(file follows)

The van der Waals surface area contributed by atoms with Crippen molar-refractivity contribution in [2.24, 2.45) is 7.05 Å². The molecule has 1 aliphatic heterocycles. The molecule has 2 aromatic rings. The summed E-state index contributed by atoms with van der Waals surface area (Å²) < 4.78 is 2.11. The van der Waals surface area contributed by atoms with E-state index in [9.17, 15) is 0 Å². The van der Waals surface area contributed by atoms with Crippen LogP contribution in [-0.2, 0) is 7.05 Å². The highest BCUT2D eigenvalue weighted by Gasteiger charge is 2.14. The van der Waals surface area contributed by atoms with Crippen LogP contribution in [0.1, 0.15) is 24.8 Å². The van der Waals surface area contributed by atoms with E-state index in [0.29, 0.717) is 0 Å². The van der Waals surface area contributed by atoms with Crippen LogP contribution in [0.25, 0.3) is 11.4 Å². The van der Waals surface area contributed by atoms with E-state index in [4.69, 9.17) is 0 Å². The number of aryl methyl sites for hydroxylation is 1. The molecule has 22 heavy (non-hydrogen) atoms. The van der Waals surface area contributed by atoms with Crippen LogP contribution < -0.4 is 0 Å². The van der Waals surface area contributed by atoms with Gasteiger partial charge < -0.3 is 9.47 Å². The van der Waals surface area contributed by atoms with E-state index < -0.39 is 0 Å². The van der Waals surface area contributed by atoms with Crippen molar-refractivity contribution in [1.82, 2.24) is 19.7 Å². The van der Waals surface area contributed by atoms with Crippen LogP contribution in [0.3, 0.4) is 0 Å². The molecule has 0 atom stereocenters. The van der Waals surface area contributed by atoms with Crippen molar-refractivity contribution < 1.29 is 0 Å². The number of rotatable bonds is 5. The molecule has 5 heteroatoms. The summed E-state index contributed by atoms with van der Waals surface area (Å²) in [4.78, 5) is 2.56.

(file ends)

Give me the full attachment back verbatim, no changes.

The van der Waals surface area contributed by atoms with Crippen molar-refractivity contribution in [2.24, 2.45) is 7.05 Å². The molecule has 1 aliphatic heterocycles. The molecule has 2 aromatic rings. The summed E-state index contributed by atoms with van der Waals surface area (Å²) < 4.78 is 2.11. The van der Waals surface area contributed by atoms with E-state index in [9.17, 15) is 0 Å². The van der Waals surface area contributed by atoms with Crippen LogP contribution in [-0.2, 0) is 7.05 Å². The highest BCUT2D eigenvalue weighted by Gasteiger charge is 2.14. The van der Waals surface area contributed by atoms with Crippen LogP contribution in [0.1, 0.15) is 24.8 Å². The van der Waals surface area contributed by atoms with E-state index in [0.29, 0.717) is 0 Å². The van der Waals surface area contributed by atoms with Crippen LogP contribution in [0.25, 0.3) is 11.4 Å². The van der Waals surface area contributed by atoms with E-state index in [4.69, 9.17) is 0 Å². The number of aryl methyl sites for hydroxylation is 1. The molecule has 22 heavy (non-hydrogen) atoms. The van der Waals surface area contributed by atoms with Crippen LogP contribution < -0.4 is 0 Å². The van der Waals surface area contributed by atoms with Gasteiger partial charge < -0.3 is 9.47 Å². The van der Waals surface area contributed by atoms with E-state index < -0.39 is 0 Å². The van der Waals surface area contributed by atoms with Crippen molar-refractivity contribution in [1.82, 2.24) is 19.7 Å². The van der Waals surface area contributed by atoms with Crippen LogP contribution in [0.3, 0.4) is 0 Å². The molecule has 0 atom stereocenters. The van der Waals surface area contributed by atoms with Crippen molar-refractivity contribution < 1.29 is 0 Å². The number of rotatable bonds is 5. The molecule has 5 heteroatoms. The summed E-state index contributed by atoms with van der Waals surface area (Å²) in [4.78, 5) is 2.56.